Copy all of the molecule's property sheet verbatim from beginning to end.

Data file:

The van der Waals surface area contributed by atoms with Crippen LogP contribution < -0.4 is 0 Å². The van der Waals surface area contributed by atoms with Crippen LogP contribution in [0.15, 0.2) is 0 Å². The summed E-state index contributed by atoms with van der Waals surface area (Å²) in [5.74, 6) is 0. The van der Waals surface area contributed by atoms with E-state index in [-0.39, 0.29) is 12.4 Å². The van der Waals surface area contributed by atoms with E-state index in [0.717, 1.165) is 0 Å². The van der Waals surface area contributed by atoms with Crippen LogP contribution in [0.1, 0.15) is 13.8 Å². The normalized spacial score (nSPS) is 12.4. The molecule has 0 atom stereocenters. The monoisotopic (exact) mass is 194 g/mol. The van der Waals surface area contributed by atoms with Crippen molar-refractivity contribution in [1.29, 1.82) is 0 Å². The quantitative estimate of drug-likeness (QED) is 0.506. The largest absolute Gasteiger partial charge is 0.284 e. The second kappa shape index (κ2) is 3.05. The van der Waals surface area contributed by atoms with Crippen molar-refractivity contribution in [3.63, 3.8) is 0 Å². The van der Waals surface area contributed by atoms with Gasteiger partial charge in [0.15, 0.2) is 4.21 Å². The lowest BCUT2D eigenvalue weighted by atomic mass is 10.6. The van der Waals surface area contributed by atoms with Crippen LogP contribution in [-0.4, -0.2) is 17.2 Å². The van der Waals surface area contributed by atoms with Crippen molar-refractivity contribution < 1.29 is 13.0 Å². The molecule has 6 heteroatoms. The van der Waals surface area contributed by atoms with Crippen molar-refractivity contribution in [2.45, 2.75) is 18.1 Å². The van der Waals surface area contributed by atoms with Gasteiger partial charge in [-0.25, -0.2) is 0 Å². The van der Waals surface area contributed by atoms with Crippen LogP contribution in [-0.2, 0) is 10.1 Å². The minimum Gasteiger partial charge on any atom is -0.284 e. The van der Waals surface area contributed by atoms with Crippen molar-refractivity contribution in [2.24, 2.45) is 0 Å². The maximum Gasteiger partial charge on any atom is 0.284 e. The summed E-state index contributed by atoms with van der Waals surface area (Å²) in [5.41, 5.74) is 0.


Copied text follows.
The van der Waals surface area contributed by atoms with Crippen LogP contribution < -0.4 is 0 Å². The van der Waals surface area contributed by atoms with Crippen LogP contribution in [0.15, 0.2) is 0 Å². The summed E-state index contributed by atoms with van der Waals surface area (Å²) in [5.74, 6) is 0. The van der Waals surface area contributed by atoms with E-state index in [-0.39, 0.29) is 12.4 Å². The van der Waals surface area contributed by atoms with E-state index in [0.717, 1.165) is 0 Å². The van der Waals surface area contributed by atoms with Crippen LogP contribution in [0.1, 0.15) is 13.8 Å². The normalized spacial score (nSPS) is 12.4. The molecule has 0 atom stereocenters. The monoisotopic (exact) mass is 194 g/mol. The van der Waals surface area contributed by atoms with Crippen molar-refractivity contribution in [1.29, 1.82) is 0 Å². The quantitative estimate of drug-likeness (QED) is 0.506. The largest absolute Gasteiger partial charge is 0.284 e. The second kappa shape index (κ2) is 3.05. The van der Waals surface area contributed by atoms with Crippen molar-refractivity contribution in [3.63, 3.8) is 0 Å². The van der Waals surface area contributed by atoms with Gasteiger partial charge in [0.15, 0.2) is 4.21 Å². The lowest BCUT2D eigenvalue weighted by atomic mass is 10.6. The van der Waals surface area contributed by atoms with Crippen LogP contribution in [-0.4, -0.2) is 17.2 Å². The van der Waals surface area contributed by atoms with Crippen molar-refractivity contribution < 1.29 is 13.0 Å². The molecule has 6 heteroatoms. The van der Waals surface area contributed by atoms with Crippen molar-refractivity contribution in [2.45, 2.75) is 18.1 Å². The van der Waals surface area contributed by atoms with Gasteiger partial charge in [-0.25, -0.2) is 0 Å². The van der Waals surface area contributed by atoms with Crippen LogP contribution in [-0.2, 0) is 10.1 Å². The minimum Gasteiger partial charge on any atom is -0.284 e. The van der Waals surface area contributed by atoms with Crippen molar-refractivity contribution in [2.24, 2.45) is 0 Å². The maximum Gasteiger partial charge on any atom is 0.284 e. The summed E-state index contributed by atoms with van der Waals surface area (Å²) in [5.41, 5.74) is 0.